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Larry Beasley's house, Villa Moda, in Palm Springs, Calif. Mr. Beasley, Vancouver’s former co-director of planning, bought the house in 2011.Courtesy Larry Beasley

A short three-hour flight from Vancouver, it’s possible to walk off the plane and glide into vacation mode within minutes – poolside, under the palm trees, surrounded by cactuses, citrus and olive trees, with desert mountains as a backdrop, and enveloped in the popular luxury design movement of the 1950s, a.k.a. Populuxe. It’s as if the past seven decades never happened.

The B.C. connection with Palm Springs, Calif., is a long-standing one, especially for those who took advantage of the plunge in real estate prices during the economic downturn of 2008 and 2009. But Palm Springs had gone through a depressed time before the downturn, and the survival of its large stock of one-level mid-century modern houses was largely a matter of disregard rather than any kind of preservation policy, says Vancouver’s former co-director of planning Larry Beasley, who’s owned a mid-century modern home here since 2011.

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Courtesy Larry Beasley

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Mr. Beasley's house was built in 1957, and has now been fully restored.Courtesy Larry Beasley

His home was one of those featured in the annual Modernism Week festival this year. The four-bedroom house was built in 1957 and designed by Albert Belden Crist, who had been designing homes in Hollywood before moving to Palm Springs during the Second World War. Mr. Crist’s designs include an addition to Elvis Presley’s famous Palm Springs home, which sold for US$5.65-million a couple of years ago. The house had doubled in price since it was sold in 2020, which tells you something of the relatively recent demand for the mid-century modern gems that had fallen out of fashion as Americans opted for massive suburban mansions instead.

Canadian buyers have played a crucial role in their revival. Billionaire Jim Pattison was one of the first to buy in when he purchased Frank Sinatra’s long-time home in nearby Rancho Mirage in 1995. The Canadian connection has picked up, buoyed by prices that are relatively affordable compared to B.C. real estate.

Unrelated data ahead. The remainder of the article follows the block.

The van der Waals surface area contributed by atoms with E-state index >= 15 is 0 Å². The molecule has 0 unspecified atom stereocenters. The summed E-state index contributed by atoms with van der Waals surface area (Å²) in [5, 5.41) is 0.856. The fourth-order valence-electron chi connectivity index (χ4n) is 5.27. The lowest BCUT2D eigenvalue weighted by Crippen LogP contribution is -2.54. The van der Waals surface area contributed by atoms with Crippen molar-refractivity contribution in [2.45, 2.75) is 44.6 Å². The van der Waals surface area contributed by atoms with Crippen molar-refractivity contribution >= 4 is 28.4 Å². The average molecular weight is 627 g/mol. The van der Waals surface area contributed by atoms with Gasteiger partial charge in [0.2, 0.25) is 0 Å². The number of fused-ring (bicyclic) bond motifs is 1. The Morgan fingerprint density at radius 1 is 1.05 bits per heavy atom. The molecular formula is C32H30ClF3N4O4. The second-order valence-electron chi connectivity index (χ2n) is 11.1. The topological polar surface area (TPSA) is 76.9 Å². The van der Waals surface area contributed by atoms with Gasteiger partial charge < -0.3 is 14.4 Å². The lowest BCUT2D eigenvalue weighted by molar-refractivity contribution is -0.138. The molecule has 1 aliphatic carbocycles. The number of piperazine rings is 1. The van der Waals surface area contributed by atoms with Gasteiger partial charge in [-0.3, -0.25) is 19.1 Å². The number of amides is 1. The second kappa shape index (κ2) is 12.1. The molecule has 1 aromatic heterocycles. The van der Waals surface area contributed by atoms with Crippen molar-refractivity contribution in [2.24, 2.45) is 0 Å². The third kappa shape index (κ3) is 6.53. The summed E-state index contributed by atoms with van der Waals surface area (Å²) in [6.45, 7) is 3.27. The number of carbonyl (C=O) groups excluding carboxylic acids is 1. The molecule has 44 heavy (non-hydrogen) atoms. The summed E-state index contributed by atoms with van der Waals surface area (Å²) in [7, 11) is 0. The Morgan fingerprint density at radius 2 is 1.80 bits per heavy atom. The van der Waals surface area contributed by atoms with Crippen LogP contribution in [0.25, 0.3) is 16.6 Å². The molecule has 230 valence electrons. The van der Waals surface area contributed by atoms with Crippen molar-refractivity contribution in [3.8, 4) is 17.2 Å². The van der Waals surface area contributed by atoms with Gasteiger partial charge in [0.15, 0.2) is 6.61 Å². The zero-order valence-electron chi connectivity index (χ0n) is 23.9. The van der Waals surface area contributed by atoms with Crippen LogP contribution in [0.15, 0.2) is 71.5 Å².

“The year we bought our house, our real estate agent told us that 50 per cent of the houses in Palm Springs had been bought by Canadians,” says Mr. Beasley, who divides his time between Palm Springs and Vancouver when he’s not flying around the world. “Our house used to be called the ugly duckling on the block. It was overrun with trees and junk and falling apart.

“Modernism was just being rediscovered. Now, I’m not saying we were among the vanguard or anything. It had been discovered, say, five years prior. But average people had not really discovered it. And so, in our neighbourhood, there were a lot of rundown houses. It was not like you see it now. Nowadays we walk around and it’s hard to find a house that hasn’t been restored.”

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Kerry Gold/The Globe and Mail

These houses, many of them modest but innovative tract homes, have undergone full restorations because there is a market that appreciates them as works of art, says Vancouver realtor Trent Rodney, who took his cues from the Palm Springs modernism revival when he launched his West Coast Modern real estate company locally. Unlike Metro Vancouver, where hundreds of character houses are demolished each year to make way for big houses with walk-in closets and two-sink bathrooms, the houses of Palm Springs are preserved precisely because they harken back to an earlier age. As a result, street after street, neighbourhood after neighbourhood, is filled with one-level ranchers with cactuses gardens, painted breeze-block privacy walls and a front door painted baby blue, orange, pink or chartreuse.

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Kerry Gold/The Globe and Mail

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Restored homes in Palm Springs, Calif.Kerry Gold/The Globe and Mail

“I model our operation on Palm Springs’ success,” says Mr. Rodney. “I see them as 15 years ahead of us. I spent lots of time exploring there in person and researching.”